One of the articles in the Summer 1956 issue of Montana: The Magazine of Western History was a reprint of a 32-page booklet that was copyrighted in 1936 and presented with permission of the widow of its author, Wallace David Coburn. “The Battle of the Little Big Horn” was an account of a story told by Major Will A. Logan (below) who had been the superintendent of the Agency at the Belknap Indian Reservation in Milk River, Montana, and who had just been named the first superintendent of the new Glacier National Park, a position he held in 1911 until his death in 1912.
Logan told his story to a small group with the admonition that it be kept secret, but he further instructed that “on the death of Mrs. Custer this story must be given to the public.” Libbie Custer died in 1933, so the story was kept secret for over two decades.

As with most accounts of the battle, mistakes are apparent throughout the narrative. In addition, this narrative is similar to “Sole Survivor” accounts in that it is questionable if Logan was even there. Logan stated he was 17 years old at the time of the battle, but he was born in 1856, which would have made him 20. He said he was a scout for the Seventh Cavalry but that his father, Captain William Logan, had him transferred to Gibbons’ command prior to the battle. He claimed that General Terry sent him out into the night on June 25th with instructions to find Custer and deliver new written orders and information about their movements.

To make a long story short, Logan claimed to have been the first white man to witness the aftermath of the battle. He said he witnessed the celebrations of the Indians and heard intermittent firing from the area now known as Reno-Benteen. When asked of the condition of George Custer’s body, he replied, “Stripped naked, scalped, mutilated, and with more arrows sticking in him than in the body of any other man on the battlefield, with the possible exception of that of his brother, Colonel Tom Custer.” While the condition of George Custer’s body as described is likely, other details, such as saying they had they “met their doom with smoking rifles and dripping sabers in their hands,” are known to be false.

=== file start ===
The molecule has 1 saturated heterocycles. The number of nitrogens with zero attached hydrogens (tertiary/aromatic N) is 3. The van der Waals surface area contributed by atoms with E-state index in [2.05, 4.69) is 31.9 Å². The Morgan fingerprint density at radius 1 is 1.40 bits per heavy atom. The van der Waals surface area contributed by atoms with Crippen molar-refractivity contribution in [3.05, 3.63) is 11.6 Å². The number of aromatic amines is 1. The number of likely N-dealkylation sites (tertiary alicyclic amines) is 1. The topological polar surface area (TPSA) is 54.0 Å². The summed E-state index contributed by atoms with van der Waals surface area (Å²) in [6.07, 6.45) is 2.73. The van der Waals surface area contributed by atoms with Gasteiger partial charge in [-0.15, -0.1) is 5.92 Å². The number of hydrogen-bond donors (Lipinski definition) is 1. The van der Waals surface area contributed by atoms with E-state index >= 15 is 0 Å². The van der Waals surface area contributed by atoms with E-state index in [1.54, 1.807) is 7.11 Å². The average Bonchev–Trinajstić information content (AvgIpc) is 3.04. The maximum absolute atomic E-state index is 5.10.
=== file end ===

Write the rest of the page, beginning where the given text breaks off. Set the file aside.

Logan ended his story with a tribute to the “last man.”

Like the flame of a coal blazed his eyes. His teeth glistened like a fighting grizzly, while from his lips a war-cry came that was weird and strange, making the marrow thicken. In his right hand gleamed a cavalry saber, his left gripped the butt of an empty six-shooter.

Hurling the revolver into the face of a big brave, the white man then commenced to cleave his way through the line. With lightning strokes the saber flashed, dealing sudden death to three more of the bolder braves.

Back rolled the red waves of desperate red fighters, leaving the white brave alone for an instant . . . he looked up at the red sun . . . laughed and said something . . . then laughed again as the red tide swept back over him stilling his courageous heart forever.

His slayers claimed that they never touched his body for he was so brave that they wanted the signs to remain . . . to show others how this warrior of warriors had fought and died.

Who was the last man according to Logan?

Captain Myles Keogh.